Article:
Full Text: Floor Speech by House Minority Leader Lynn Finnegan March 8, 2010
I rise with reservation on HB 2200 HD1. The people of Hawaii are looking to us to create an efficient government, define core services, and do everything possible to live within our means. Although I will be supporting this budget, I have reservations as I think we have not done a good enough job at accomplishing the goals that I stated.
All members of this body are aware of the significant budget predicament that Hawaii currently finds itself in. No one disagrees on this point. Mr. Speaker, where the members of this body disagree is their belief of how to best weather this storm. When it comes down to it we really have to ask ourselves whether we're willing to take the appropriate actions necessary by asking tough questions. In short, the Administration has taken steps to reinvent government versus temporarily tinker with it.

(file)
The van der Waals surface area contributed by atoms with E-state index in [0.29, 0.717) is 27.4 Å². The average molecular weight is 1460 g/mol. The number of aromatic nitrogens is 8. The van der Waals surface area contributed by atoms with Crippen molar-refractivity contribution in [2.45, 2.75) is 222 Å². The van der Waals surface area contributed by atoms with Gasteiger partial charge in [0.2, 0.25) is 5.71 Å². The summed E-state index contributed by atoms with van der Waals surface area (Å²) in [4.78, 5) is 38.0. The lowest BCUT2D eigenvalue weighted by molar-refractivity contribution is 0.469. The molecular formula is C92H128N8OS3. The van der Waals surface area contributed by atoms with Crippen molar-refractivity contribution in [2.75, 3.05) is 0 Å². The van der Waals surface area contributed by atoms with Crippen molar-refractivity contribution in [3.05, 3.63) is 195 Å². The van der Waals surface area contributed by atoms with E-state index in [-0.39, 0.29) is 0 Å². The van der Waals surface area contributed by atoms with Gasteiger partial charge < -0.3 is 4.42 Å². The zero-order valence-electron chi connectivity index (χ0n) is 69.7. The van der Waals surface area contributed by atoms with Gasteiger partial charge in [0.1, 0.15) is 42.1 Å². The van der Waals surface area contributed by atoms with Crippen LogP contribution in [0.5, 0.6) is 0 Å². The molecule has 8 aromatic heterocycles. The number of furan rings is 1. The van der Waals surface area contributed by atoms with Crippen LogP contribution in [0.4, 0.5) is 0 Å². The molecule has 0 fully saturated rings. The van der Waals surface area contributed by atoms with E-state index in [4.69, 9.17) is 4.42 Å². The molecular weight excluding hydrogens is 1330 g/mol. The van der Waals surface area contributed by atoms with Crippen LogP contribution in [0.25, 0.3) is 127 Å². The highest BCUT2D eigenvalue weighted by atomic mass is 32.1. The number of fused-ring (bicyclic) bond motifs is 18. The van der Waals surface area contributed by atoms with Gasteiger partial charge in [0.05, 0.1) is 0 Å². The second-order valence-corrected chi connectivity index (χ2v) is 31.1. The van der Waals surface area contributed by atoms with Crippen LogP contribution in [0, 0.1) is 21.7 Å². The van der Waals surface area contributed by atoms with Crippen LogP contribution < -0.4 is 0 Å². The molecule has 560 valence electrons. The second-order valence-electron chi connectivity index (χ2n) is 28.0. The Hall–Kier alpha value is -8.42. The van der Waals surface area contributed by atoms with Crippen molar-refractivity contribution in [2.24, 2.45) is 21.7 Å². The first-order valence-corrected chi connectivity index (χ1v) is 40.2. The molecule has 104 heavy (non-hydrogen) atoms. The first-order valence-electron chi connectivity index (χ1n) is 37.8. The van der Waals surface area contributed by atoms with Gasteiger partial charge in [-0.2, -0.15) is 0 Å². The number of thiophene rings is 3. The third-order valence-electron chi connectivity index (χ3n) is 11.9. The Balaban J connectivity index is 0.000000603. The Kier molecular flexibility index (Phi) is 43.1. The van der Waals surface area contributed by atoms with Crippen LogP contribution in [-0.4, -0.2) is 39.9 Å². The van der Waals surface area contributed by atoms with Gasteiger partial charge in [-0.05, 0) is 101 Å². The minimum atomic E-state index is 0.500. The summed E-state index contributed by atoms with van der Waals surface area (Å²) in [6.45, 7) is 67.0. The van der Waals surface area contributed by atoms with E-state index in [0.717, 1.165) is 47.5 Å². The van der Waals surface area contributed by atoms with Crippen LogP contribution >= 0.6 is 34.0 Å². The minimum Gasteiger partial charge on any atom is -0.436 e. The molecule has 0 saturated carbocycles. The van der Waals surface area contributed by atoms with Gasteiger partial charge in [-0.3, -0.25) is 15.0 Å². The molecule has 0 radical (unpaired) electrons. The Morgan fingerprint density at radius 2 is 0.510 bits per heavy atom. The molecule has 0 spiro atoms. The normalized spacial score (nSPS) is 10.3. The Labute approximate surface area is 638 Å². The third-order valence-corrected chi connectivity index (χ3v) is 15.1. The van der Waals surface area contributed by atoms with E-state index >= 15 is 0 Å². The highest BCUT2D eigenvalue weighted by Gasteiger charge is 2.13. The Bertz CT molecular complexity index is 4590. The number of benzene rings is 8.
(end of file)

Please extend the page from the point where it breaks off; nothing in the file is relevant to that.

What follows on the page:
As members of the Executive Branch, each Department Director performed their executive branch responsibility by reviewing its own strengths and weaknesses, eliminating redundancies and inefficiencies, and making needed adjustments. Indeed, the Administration performed a programmatic analysis of its own operations, taking into account the resulting impact on services of lay-offs. In the Legislature's attempts to undo the Administration's efforts to become more efficient and reinvent government, we've reversed some of their work because of philosophical disagreements or some think partisan jockeying. Case in point, this measure restores 1,012 positions in spite of the reality that labor costs contribute to 70% of the State's budget. Most of these positions are not funded, but their restoration implies their future potential to be filled. This means that despite the needs that come around when times get better, the Legislature is giving the signal to fill positions from an old plan. This is not reinventing government. Now is the time to really reinvent and reform government versus temporarily tinkering with it to achieve the façade of reform.